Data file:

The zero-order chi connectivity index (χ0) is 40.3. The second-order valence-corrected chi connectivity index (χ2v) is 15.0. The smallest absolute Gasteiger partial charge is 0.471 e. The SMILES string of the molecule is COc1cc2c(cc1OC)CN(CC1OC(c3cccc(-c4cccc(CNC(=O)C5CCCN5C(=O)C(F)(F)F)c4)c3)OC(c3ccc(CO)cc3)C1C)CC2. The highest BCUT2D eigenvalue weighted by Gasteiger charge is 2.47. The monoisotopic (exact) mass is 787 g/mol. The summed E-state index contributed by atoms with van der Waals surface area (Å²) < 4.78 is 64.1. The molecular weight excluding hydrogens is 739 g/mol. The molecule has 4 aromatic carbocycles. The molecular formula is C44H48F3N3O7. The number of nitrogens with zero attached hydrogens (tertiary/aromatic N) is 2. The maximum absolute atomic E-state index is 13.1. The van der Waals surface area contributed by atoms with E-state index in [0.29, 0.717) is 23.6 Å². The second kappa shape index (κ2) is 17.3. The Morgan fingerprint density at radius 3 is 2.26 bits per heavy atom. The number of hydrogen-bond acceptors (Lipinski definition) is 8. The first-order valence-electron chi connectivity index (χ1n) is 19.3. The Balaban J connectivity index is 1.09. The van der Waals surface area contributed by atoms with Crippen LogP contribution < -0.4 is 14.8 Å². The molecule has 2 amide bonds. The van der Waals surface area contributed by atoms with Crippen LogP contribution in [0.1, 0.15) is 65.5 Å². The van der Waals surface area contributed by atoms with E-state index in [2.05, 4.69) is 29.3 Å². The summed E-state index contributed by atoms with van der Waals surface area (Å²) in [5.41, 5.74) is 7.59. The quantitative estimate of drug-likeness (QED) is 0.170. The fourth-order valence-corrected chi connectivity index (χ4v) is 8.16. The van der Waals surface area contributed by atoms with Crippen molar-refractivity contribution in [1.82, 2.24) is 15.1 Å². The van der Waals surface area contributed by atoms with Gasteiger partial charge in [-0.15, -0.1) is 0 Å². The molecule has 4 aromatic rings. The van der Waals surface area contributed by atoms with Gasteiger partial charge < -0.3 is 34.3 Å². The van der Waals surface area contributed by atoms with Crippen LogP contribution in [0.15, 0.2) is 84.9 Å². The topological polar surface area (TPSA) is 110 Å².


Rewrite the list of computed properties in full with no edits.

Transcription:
The zero-order chi connectivity index (χ0) is 40.3. The second-order valence-corrected chi connectivity index (χ2v) is 15.0. The smallest absolute Gasteiger partial charge is 0.471 e. The SMILES string of the molecule is COc1cc2c(cc1OC)CN(CC1OC(c3cccc(-c4cccc(CNC(=O)C5CCCN5C(=O)C(F)(F)F)c4)c3)OC(c3ccc(CO)cc3)C1C)CC2. The highest BCUT2D eigenvalue weighted by Gasteiger charge is 2.47. The monoisotopic (exact) mass is 787 g/mol. The summed E-state index contributed by atoms with van der Waals surface area (Å²) < 4.78 is 64.1. The molecular weight excluding hydrogens is 739 g/mol. The molecule has 4 aromatic carbocycles. The molecular formula is C44H48F3N3O7. The number of nitrogens with zero attached hydrogens (tertiary/aromatic N) is 2. The maximum absolute atomic E-state index is 13.1. The van der Waals surface area contributed by atoms with E-state index in [0.29, 0.717) is 23.6 Å². The second kappa shape index (κ2) is 17.3. The Morgan fingerprint density at radius 3 is 2.26 bits per heavy atom. The number of hydrogen-bond acceptors (Lipinski definition) is 8. The first-order valence-electron chi connectivity index (χ1n) is 19.3. The Balaban J connectivity index is 1.09. The van der Waals surface area contributed by atoms with Crippen LogP contribution < -0.4 is 14.8 Å². The molecule has 2 amide bonds. The van der Waals surface area contributed by atoms with Crippen LogP contribution in [0.1, 0.15) is 65.5 Å². The van der Waals surface area contributed by atoms with E-state index in [2.05, 4.69) is 29.3 Å². The summed E-state index contributed by atoms with van der Waals surface area (Å²) in [5.41, 5.74) is 7.59. The quantitative estimate of drug-likeness (QED) is 0.170. The fourth-order valence-corrected chi connectivity index (χ4v) is 8.16. The van der Waals surface area contributed by atoms with Crippen molar-refractivity contribution in [1.82, 2.24) is 15.1 Å². The van der Waals surface area contributed by atoms with Gasteiger partial charge in [-0.15, -0.1) is 0 Å². The molecule has 4 aromatic rings. The van der Waals surface area contributed by atoms with Gasteiger partial charge < -0.3 is 34.3 Å². The van der Waals surface area contributed by atoms with Crippen LogP contribution in [0.15, 0.2) is 84.9 Å². The topological polar surface area (TPSA) is 110 Å².